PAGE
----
g. , goddamn) were recorded. Another airing of the same program self-censored (or ‘bleeped’) the profanity. Therefore, although program ratings have allowed viewers greater opportunity to filter their viewing, lowered norms of self-censorship have perhaps broadened the material available to them. These less restrictive norms, on one hand, and more frequent labeling of material, on the other, lead us to ask how labels and self-censoring affect the enjoyment and perceptions of program content by viewers. Therefore, the current study uses an experimental design to examine the effects of program labels and self-censoring on the perceptions and enjoyment of viewers.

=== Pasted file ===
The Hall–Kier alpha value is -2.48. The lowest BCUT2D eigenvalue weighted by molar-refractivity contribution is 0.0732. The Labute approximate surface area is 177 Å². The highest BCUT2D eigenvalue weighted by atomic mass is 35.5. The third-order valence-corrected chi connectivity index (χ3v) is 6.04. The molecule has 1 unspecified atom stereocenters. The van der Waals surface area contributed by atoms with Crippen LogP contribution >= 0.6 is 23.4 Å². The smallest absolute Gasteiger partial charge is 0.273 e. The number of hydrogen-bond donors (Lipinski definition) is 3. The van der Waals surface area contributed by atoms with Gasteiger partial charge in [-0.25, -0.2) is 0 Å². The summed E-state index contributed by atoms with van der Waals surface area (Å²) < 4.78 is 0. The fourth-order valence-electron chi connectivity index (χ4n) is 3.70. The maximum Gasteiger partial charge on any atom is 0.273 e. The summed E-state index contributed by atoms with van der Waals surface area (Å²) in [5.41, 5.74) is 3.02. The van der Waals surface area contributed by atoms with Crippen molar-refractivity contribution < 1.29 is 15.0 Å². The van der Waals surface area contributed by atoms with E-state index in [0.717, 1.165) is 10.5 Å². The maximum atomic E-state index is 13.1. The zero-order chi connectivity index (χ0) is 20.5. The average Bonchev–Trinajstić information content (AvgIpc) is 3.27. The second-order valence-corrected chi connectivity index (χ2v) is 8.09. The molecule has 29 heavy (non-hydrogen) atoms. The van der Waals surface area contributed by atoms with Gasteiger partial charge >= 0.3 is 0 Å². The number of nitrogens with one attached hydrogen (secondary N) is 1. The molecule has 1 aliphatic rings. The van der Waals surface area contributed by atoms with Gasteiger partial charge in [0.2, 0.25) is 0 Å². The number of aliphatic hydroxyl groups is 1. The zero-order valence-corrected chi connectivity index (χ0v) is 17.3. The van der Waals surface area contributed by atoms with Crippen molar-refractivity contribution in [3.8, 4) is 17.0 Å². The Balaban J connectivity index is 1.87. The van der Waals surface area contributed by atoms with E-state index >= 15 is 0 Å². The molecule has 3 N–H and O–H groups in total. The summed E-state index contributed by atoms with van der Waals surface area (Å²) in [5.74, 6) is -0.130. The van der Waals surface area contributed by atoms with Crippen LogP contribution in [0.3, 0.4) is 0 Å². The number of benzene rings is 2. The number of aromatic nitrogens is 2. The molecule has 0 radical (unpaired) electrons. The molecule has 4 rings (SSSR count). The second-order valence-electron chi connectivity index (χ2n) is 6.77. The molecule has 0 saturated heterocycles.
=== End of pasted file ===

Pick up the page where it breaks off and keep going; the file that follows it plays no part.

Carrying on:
First, we will discuss the possible effects of warnings and self-censoring (bleeping) on viewers’ enjoyment and perceptions of the content. Next, we will consider possible individual differences in viewers’ responses to the manipulations. The Effects of Program Ratings and Warning Labels Although few studies on program warnings had been conducted prior to the 1990 s (see, however, Austin, 1980; Herman & Leyens, 1977; Wurtzel & Surlin, 1978), the current use of program warnings and ratings by the networks, combined with the increase in parental concern about problematic media content (Cantor, Stutman & Duran, 1996), has created an environment in which research into this issue has become more prevalent. A majority of these studies is grounded in reactance theory (Brehm, 1981).